Classification of Law -English Legal System


Note on Classification of Law -English Legal System, created by oliviaheathcote on 10/07/2014.
Note by oliviaheathcote, updated more than 1 year ago
Created by oliviaheathcote over 9 years ago

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Legal System - Classification of Law Law can be classified into: 1. Subject matter of the dispute e.g. criminal, C&A, contract, tort.  2. Criminal/Civil Civil law solves disputes and provides remedies, it is not used for punishment. Action bought by C against D. claim claim > £50,000 = High Court Claimant proves case based on balance of probabilities. In civil cases, you are only LIABLE not GUILTYCriminal law aims to keep the peace in society. Trials decide whether the accused (D) is GUILTY. Action is brought by the CPS (the state). Depending on the severity of the case it's either heard in the County Court or Magistrates Court. Burden of proof is on the prosecution to prove the case beyond reasonable doubt (harder than civil) Courts have the powers to sentence imprisonment/community service/fine/probation/discharge.

3. Sources of law:Common Law (judge made law) creates precedentEquity - injunctions, specific performance orders, rescission(setting contract aside). Equity is not valid if the case is brought about too late. Delay defeats equity [Allcard v Skinner] 1887 Legislation - law made by Parliament that has gone through the Parliamentary law making process. An Act of Parliament is the highest most superior form of UK Law. Statutes are often used to consolidate and codify existing law/create new law/ improve current law.The principle of Parliamentary Sovereignty is the practised idea that Parliament can make any laws but one Parliament cannot bind their successor. Most Bills are government Bills, but some are Private Members' Bills e.g. Abortion Act 1967. See opposite process a Bill goes through to become an Act. HOWEVER sometimes if HCMs wants to bypass HLDs they can use the Parliament Act (1911/1949). E.g. HLDs never agreed to the hunting Bill so HCMs bypassed them and created the Hunting Act 2004. HRA 1998 incorporates rights given by European Convention of Human Rights into UK law. All courts must take into account HRA when exercising powers.If they do not, the ECJ can overrule decisions of the UK - ECJ ruled against UK in August 2014 because the UK denied the vote to prisoners. Delegated Legislation - Parliament delegates authority to make law on its behalf. This law does not go through the above mentioned legislative process. The main types of DL are:Orders in council, times of emergency made my Privy Council when Parliament is not sitting usually about war/terrorism/floodingRegulations to implement EU LawMinisterial Regulations - where ministers of a particular area make law about that areaLocal Authority by-lawsDelegated legislation is controlled through:Consultations with local MPHLDs scrutiny committeeAffirmative & Negative resolution procedureJudicial Review in High Court (QBD)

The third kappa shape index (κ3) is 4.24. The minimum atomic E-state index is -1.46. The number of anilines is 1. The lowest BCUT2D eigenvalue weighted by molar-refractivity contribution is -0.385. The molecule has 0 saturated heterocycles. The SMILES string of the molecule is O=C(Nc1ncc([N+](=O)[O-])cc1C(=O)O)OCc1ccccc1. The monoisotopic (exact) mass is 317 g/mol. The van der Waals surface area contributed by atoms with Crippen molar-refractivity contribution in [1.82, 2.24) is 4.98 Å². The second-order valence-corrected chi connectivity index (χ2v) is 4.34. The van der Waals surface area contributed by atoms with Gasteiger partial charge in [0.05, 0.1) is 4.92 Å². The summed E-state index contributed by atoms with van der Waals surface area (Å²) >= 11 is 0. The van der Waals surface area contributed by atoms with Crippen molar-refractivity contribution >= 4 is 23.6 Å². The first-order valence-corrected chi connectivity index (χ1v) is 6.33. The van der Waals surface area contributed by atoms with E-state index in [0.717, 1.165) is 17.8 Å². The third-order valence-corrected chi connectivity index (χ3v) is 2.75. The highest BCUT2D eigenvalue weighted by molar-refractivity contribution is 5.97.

3. Sources of Law cont...........European Law:28 Member States in the EU (UK joined in 1973). Now, all UK law is now subject to and applied in accordance with EU law. This was originally just for trade matters but has since been stretched to primarily include agriculture/employment/environment/consumer protection. BUT some law such as criminal is dealt with entirely by the UK.Types of EU Law:Treaties - Primary legislation - set up the EU originally, directly applicable (automatically becomes part of UK law) and have direct effect, citizens can enforce this law in domestic courts.Regulations/Directives/Decisions -Regulations bind all MS, directly applicable and have direct effectDirectives can be for particular MS not directly applicable but do have direct effectDecisions are case law of the ECJEarly treaties established 4 main agents that make up the EU: Council of Ministers - based in Brussels, made up of heads of Governments/relevant ministers depending on subject matter. European Commission - based in Brussels, formulate and administer EU policies, ensuring Treaty obligations are observed, drafting legislation and preparing the EU budget. Commissioners are appointed by each MS for 5 years. European Parliament - sits in Strasbourg or Brussels, approves/amends EU budget put forward by European Commission. Approves new appointments to the Commission. Members of EU Parliament elected by MS for 5 years. European Court of Justice - in Luxembourg, made up of judges from MS, gives rulings on EU law & hear cases. If a regulation is passed and the MS does not know how to administer it, they refer to the ECJ for advice and guidance. Effects of EU law on the UKParliament is no longer the supreme law maker  - puts Parliamentary Sovereignty into question.When UK and EU law conflicts, EU law is followedECJ decisions bind all UK courts. [R v Secretary of State for Transport (Factortame)] 1991BUT Parliament could repeal European Communities Act and take the UK out of the EUThe UK does contribute to what EU law is passedAfter receiving interpretation of EU law from ECJ it is up to UK court to apply it to the case in front of them.

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